Edited by: JV Staff
As tensions continue to escalate between Orthodox Jews and city officials in New York City over the imposition of “red zone” shutdowns because of alleged spikes in the coronavirus in these areas, Yeshiva World News reported that early on Tuesday morning, the Muslim Public Affairs Council filed an amicus (friend of the court) brief with the Second Circuit in support of a lawsuit initiated by the Agudath Israel organization which challenges the executive order issued by New York State Governor Andrew Cuomo that specifically targets Orthodox Jewish neighborhoods in Brooklyn and Queens for lockdowns.
YWN reported that the Muslim Public Affairs Council explained that they “believe that the Islamic faith teaches Muslims to want for others what they want for themselves, and that supporting the Jewish community in this case is in the interest of the common good.”
In an exclusive report, YWN released the first pages of the brief that was filed.
“Since ancient times, peoples around the world have symbolically vested the perceived wrongdoings of their community onto “scapegoats,” who are sacrificed in the hope that those wrongdoings will be expiated, and the hard times will pass. Too often, religious minorities have served as scapegoats in times of sickness, war, and fear—from Jews during the Black Death, to Jehovah’s Witnesses During WWII, to Muslims after 9/11. Latest in a long and troubling line of such incidents are the statements and policies of Governor Cuomo blaming Orthodox Jewish communities for the spread of COVID-19 and specifically targeting them for closures and restrictions, all despite a dearth of evidence.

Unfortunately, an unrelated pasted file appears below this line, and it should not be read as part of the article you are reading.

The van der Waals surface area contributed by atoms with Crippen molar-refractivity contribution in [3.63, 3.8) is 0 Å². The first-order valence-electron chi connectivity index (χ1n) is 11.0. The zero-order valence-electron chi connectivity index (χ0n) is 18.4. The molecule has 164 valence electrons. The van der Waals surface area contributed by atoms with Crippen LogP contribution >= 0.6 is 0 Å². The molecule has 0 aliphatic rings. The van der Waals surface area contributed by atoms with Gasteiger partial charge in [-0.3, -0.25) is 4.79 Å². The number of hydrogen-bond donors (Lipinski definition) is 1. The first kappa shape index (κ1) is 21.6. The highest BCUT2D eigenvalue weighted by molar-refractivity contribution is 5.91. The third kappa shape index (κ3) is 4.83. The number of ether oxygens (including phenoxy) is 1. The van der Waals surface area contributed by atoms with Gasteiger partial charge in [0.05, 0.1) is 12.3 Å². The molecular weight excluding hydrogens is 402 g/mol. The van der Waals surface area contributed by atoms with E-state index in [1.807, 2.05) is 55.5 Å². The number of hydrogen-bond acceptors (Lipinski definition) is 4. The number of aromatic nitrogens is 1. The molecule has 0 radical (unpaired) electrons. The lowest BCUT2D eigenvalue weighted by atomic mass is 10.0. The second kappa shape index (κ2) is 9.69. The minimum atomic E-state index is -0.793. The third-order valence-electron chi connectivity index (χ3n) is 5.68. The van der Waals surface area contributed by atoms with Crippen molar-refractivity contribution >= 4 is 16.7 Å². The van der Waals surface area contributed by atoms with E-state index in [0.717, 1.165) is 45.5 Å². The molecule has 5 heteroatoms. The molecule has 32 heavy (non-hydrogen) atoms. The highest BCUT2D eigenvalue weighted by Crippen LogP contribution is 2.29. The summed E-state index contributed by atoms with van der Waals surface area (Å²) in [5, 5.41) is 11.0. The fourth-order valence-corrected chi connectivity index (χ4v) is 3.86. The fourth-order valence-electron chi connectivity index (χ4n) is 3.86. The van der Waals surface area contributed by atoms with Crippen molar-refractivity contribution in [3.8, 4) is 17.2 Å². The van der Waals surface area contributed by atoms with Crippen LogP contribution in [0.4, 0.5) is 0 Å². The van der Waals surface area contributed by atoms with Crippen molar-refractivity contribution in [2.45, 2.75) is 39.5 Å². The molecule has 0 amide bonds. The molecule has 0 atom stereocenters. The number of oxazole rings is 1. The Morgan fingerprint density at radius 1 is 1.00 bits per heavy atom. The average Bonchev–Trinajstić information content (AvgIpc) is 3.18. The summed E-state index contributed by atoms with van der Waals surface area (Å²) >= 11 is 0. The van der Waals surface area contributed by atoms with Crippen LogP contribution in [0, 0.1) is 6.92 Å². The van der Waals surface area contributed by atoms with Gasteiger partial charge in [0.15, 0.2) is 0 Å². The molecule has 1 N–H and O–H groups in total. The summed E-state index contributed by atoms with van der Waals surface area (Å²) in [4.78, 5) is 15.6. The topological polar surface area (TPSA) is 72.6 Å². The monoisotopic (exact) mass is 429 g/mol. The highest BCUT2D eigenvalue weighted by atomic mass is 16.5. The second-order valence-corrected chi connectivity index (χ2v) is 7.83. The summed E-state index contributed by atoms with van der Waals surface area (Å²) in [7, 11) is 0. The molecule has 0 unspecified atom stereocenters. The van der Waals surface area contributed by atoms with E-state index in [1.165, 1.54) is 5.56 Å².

“The Governor’s orders impose restrictions on predominantly Jewish communities that are harsher than those on neighborhoods with similar COVID rates. Indeed, the Governor candidly acknowledged that the Jewish community was the “target” and the “problem.” Such a law, targeting religious conduct, is the antithesis of a neutral and generally applicable law. See Central Rabbinical Congress v. New York City Dep’t of Health & Mental Hygiene, 763 F.3d 183, 193 (2d Cir. 2014).
“Further, far from being narrowly tailored, Government officials have admitted that the new restrictions are “blunt” and carved with a “hatchet,” as opposed to “a highly nuanced, sophisticated response.” And the impetus of the policy is a “fear driven response” meant to manage the “anxiety” of its constituents. Thankfully, the First Amendment does not sanction religious bigotry as a form of anxiety management. See Church of the Lukumi Babalu Aye v. City of Hialeah, 508 U.S. 520, 531–33 (1993).